|Worth seeing:||for some striking performances and thought-provoking discussions that gain depth through history|
|Featuring:||Aldis Hodge, Eli Goree, Kingsley Ben-Adir, Leslie Odom Jr, Beau Bridges, Christian Magby, Derek Roberts, Emily Bridges, Jerome Wilson, Lance Reddick, Lawrence Gilliard Jr, Michael Imperioli, Nicolette Robinson|
|Released:||15th January 2021|
WHAT’S IT ABOUT?
A rising young boxer, Cassius Clay (Eli Goree) has unexpectedly beaten Sonny Liston to become the World Heavyweight Boxing champion.
Rather than celebrating in style at Miami’s exclusive Fontainebleu hotel, he’s chooses to spend the rest of the evening with three friends at a nearby motel.
Sam Cooke (Leslie Odom Jr) is a hugely successive soul singer and song-writer. Jim Brown (Aldis Hodge) is a star American footballer on the verge of an acting career. Malcolm X (Kingsley Ben-Adir) is a respected civil rights leader and preacher with the influential religious campaign group, the Nation of Islam.
During the course of the night, the four discuss their successes, their concerns and their goals – including how to make the world a better place for their fellow black citizens.
The meeting really happened – no-one knows exactly what was said – but this is how the film-makers believe it probably went.
WHAT’S IT LIKE?
Kemp Powers – the creator of Pixar’s recent Soul – has adapted his own stage play for the actress Regina King to direct. With the help of four fine actors, they show audiences – black and white alike – what kind of tensions were brewing within the black community back in the 1960s.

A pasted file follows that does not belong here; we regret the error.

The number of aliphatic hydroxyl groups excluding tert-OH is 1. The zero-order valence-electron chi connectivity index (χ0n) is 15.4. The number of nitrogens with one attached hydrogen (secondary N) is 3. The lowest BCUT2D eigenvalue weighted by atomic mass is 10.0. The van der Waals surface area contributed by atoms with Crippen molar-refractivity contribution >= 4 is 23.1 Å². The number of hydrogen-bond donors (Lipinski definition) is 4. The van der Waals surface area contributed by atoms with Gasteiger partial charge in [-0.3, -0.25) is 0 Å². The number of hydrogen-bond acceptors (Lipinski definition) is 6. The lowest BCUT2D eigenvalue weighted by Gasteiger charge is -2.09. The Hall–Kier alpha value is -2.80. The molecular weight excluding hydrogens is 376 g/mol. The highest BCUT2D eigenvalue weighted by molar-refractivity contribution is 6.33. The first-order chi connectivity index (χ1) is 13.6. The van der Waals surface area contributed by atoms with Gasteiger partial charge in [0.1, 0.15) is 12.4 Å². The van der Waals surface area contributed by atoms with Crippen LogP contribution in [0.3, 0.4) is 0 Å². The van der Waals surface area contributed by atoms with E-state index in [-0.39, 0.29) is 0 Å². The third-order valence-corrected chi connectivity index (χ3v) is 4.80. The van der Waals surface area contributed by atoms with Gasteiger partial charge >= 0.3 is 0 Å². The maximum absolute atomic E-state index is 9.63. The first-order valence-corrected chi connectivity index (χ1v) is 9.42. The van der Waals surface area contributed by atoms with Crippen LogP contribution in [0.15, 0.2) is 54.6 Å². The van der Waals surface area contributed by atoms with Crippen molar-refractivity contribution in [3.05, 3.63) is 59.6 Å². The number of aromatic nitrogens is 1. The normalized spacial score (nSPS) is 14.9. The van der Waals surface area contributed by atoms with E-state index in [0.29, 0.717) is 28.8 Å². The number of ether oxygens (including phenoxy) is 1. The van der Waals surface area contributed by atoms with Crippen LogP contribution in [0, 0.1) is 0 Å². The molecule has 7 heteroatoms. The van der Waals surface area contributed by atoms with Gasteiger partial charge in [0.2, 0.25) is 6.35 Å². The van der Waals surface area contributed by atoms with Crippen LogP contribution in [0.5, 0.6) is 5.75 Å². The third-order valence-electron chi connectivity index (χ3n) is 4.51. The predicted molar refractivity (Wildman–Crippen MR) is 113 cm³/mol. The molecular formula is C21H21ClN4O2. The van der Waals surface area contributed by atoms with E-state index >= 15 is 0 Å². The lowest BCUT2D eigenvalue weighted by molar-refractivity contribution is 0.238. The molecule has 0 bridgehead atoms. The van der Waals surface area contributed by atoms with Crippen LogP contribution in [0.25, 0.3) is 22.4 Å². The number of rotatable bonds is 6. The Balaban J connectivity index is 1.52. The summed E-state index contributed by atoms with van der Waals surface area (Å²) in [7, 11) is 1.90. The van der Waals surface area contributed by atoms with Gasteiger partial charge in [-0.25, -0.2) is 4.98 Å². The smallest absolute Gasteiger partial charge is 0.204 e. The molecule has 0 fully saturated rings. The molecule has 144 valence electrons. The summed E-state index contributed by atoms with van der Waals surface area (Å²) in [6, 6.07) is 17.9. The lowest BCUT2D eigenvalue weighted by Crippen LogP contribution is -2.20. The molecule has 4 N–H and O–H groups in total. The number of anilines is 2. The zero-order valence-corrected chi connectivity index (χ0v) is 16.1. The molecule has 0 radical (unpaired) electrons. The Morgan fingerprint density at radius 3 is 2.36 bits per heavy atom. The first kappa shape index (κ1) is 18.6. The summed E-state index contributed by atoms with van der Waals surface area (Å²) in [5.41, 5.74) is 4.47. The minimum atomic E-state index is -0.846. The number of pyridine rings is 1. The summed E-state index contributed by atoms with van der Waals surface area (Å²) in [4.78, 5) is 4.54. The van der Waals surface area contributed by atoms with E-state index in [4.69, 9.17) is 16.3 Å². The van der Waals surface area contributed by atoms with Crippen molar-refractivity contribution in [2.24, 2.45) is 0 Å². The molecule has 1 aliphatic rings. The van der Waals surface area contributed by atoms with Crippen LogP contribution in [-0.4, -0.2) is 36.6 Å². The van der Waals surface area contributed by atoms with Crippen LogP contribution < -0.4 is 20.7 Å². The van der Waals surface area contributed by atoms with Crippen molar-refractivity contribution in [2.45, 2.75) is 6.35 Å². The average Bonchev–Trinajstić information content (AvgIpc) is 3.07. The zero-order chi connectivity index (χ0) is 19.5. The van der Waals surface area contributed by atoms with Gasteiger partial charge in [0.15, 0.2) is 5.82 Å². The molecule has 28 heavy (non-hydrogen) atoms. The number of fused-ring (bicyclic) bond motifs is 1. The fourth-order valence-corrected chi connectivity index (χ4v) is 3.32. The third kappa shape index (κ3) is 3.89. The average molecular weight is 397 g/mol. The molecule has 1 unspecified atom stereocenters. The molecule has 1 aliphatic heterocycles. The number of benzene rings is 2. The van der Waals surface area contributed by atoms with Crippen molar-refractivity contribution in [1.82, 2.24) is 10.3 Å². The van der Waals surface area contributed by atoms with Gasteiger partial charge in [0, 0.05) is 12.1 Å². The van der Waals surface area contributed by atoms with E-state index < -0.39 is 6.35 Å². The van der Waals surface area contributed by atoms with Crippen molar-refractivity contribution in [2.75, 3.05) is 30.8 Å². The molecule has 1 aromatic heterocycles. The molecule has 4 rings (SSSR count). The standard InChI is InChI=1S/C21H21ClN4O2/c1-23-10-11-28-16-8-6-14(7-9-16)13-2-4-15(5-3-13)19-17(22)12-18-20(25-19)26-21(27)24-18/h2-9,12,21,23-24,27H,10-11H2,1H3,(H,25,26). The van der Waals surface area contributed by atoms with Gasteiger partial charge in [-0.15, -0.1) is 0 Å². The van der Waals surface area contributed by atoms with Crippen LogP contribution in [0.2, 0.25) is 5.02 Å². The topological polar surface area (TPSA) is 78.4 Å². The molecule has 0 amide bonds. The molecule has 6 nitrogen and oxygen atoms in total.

Even four men at the top of their very different professions had clashing views about how they got there, how to stay there and how to help others join them among society’s white elite.
The four close friends quickly fall out as their attitudes come to the fore. Malcolm X condemns Sam Cooke for writing meaningless love songs, rather than protest songs; Cooke retorts that song’s he’s written have made him richer than may white musicians. Jim Brown points out that the loudest campaigners for black rights are often those with the lightest skin, like Malcolm X. Cassius Clay is a bit thrown by the fact that on the eve of his announcement that he’s planning to join Malcolm X in the Nation of Islam, Malcolm tells him that he’s planning to leave.
Tensions rise – and fall – driven by determination – and loyalty – to each other and the wider black community. Friendships are challenged and strengthened.
It’s necessarily a very wordy film – and has trouble escaping its theatrical origins. Apart from four early scenes, to introduce each character, and similar codas to give us glimpses into the future, it’s basically just four men in a room; “One Night in a Miami motel room” might have been a more precise title.
But despite its stagey provenance and built-in claustrophobia, the strength of all four performances and the weight of their arguments makes for a compelling drama – whoever the audiences. Most black viewers should be able to find something to identify with, while white audiences will find the discussions educational and enlightening without being patronising, or even finger-wagging.
Unlike the recent Ma Rainey’s Black Bottom, which was also a stage adaptation, largely featuring four men in a room, these characters are more empathetic, despite being more extraordinary. They’re eloquent and interesting and their arguments are more useful.
The fact that the events portrayed are nearly sixty years old, while many of the same arguments are made today, shows, perhaps, just how far there is to go on this journey; four years after the first black US President and as the first minority ethnic woman is taking over the Vice Presidency, it’s clear that for many among minority communities in the US – and beyond – such historical experiences of some of the biggest names in sport, entertainment and activism are still beyond their reach.